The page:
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Photo essay: Destroyed Russian artillery in Ukraine war

Photo: Allia Bukhari
Photo: Allia Bukhari

“We will win in any case. Even without any help,” said Ilia Kuczyński, a volunteer of the territorial defense team from Ukraine, who looked after an exhibition of the destroyed Russian military equipment and weapons in Prague. A stage artist by profession, Kuczyński lauded the military assistance and support provided by Europe for his country as the war entered its sixth month. 

Straight from the battlefield, from the first wave of the conflict, several destroyed Russian weapons were put on display in Prague. Visibly rusty and damaged, the artillery gained the attention of the passersby, the media and the locals of the Czech capital, drawing attention to the ongoing struggles and triumphs of the Ukrainians.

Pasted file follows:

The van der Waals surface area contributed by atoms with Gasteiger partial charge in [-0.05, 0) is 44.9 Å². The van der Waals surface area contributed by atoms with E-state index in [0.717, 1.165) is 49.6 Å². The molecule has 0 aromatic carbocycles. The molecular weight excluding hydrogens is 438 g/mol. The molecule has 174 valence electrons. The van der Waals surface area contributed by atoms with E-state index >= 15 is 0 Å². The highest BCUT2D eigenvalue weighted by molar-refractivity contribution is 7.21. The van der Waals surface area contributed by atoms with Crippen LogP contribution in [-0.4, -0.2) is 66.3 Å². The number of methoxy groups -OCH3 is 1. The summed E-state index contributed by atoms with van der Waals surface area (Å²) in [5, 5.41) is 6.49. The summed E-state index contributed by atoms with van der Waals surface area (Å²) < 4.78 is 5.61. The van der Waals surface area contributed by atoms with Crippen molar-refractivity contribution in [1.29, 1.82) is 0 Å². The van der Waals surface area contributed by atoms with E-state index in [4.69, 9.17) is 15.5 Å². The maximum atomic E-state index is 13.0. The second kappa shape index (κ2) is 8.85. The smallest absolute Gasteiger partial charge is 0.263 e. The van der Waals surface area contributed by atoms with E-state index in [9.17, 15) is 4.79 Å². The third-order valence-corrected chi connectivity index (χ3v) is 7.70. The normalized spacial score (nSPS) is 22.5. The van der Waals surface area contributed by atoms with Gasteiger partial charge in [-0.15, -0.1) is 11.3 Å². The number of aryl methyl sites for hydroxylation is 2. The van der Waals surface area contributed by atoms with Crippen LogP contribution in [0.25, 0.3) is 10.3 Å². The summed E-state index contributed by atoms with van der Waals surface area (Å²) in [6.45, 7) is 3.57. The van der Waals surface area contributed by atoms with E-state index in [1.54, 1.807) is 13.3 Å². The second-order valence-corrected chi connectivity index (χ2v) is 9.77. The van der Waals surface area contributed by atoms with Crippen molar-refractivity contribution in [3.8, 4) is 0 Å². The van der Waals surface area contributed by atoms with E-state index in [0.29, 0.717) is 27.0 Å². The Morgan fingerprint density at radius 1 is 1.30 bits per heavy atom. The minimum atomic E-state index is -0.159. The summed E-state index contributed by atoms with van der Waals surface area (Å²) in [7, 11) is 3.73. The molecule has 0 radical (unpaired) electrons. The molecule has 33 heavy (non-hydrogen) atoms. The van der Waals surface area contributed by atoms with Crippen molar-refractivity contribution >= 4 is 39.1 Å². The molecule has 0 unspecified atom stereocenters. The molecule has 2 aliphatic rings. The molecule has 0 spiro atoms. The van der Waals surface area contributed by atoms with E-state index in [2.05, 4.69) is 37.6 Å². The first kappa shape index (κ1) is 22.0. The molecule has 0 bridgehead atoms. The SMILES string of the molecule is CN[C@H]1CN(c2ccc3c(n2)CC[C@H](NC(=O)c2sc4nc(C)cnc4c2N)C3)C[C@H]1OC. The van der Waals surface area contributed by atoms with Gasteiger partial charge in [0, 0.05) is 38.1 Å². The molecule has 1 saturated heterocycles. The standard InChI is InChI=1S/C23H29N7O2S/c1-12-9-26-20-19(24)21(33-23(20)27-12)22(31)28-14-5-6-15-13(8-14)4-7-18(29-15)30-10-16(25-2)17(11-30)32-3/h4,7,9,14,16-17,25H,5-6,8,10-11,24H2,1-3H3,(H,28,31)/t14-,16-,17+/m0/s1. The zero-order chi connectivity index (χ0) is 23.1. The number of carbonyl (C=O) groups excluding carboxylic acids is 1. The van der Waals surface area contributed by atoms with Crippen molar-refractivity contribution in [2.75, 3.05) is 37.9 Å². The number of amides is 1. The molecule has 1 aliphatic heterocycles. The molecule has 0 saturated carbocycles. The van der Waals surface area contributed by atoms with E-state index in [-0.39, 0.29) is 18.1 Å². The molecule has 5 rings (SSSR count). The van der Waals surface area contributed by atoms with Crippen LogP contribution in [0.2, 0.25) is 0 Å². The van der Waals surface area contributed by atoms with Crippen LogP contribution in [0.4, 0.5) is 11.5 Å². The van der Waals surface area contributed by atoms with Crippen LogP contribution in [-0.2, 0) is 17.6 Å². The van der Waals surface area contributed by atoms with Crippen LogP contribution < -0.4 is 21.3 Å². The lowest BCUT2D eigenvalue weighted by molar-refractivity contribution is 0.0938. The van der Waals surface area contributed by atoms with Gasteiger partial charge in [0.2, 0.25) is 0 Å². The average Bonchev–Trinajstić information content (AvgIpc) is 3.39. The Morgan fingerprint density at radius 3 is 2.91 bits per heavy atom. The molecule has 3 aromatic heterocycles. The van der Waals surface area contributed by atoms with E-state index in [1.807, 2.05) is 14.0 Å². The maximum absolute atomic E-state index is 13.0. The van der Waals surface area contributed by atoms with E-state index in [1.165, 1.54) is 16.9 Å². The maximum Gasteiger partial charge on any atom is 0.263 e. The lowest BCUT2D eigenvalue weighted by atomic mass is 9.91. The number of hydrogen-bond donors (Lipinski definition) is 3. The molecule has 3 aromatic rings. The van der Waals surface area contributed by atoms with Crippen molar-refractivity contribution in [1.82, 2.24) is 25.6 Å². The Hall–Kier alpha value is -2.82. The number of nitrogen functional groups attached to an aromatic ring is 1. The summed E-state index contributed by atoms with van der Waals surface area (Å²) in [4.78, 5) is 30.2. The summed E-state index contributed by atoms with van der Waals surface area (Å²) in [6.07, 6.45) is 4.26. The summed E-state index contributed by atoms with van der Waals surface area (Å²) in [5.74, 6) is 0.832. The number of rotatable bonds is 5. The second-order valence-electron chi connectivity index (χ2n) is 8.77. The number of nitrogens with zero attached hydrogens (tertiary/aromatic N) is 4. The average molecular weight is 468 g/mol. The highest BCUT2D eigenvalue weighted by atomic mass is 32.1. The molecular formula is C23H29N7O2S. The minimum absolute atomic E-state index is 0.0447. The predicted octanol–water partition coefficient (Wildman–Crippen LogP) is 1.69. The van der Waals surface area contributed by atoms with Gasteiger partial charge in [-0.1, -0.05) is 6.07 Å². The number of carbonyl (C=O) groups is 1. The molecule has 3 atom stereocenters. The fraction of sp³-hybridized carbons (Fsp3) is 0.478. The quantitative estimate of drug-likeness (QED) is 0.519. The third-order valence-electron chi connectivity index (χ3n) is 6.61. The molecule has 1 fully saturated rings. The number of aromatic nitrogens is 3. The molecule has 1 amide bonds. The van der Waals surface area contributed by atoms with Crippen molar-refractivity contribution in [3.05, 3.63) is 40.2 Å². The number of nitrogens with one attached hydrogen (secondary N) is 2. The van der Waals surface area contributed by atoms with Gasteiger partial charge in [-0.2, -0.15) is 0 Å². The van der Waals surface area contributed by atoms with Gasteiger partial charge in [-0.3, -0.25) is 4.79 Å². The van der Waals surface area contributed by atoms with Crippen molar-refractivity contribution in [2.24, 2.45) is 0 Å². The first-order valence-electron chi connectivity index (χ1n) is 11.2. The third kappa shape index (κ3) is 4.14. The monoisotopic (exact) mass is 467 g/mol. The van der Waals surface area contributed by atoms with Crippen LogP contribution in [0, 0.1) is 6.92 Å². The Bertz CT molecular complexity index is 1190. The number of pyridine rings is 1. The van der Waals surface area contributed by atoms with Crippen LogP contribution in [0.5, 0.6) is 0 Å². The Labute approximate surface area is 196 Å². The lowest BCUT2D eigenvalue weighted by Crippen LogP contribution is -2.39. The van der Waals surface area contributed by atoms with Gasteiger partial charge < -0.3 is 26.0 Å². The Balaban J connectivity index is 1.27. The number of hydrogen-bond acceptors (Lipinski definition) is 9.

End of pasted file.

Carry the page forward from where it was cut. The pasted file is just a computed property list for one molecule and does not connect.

The exhibition displayed a 2S19 MSTA-S Self-Propelled Mortar which was “neutralized” by the Ukrainian army during an attempted assault on the Kyiv region.

Photo: Allia Bukhari
Photo: Allia Bukhari

A T-90A Battle Tank was shot down by the Ukrainian army during an attempted attack on the Chernihiv region. According to info at the exhibition, it is the main battle tank of the Russian army developed in the late 80s and early 90s. The tank was also given the name “Vladimir” upon its arrival in the market. Ukraine also claims that Russia has lost at least 20 such tanks.

Photo: Allia Bukhari

Next in line on the display is a 2S34 Khosta Self Propelled Mortar shot down by the Ukrainians in Chernihiv. The weapon is designed with the purpose of destroying manpower and rocket launches among other targets.

Photo: Allia Bukhari
Photo: Allia Bukhari

The 9K114 SHTURM anti-tank mission system particularly catches the eye. With an operational range of 500km and a firing range of up to 30km, the vehicle was also captured in Chernihiv by the Ukrainian forces.

Photo: Allia Bukhari
Photo: Allia Bukhari
About the Author
The writer is a journalist from Pakistan, mostly covering social issues and women's rights, and an Erasmus Mundus scholar currently based in Prague.
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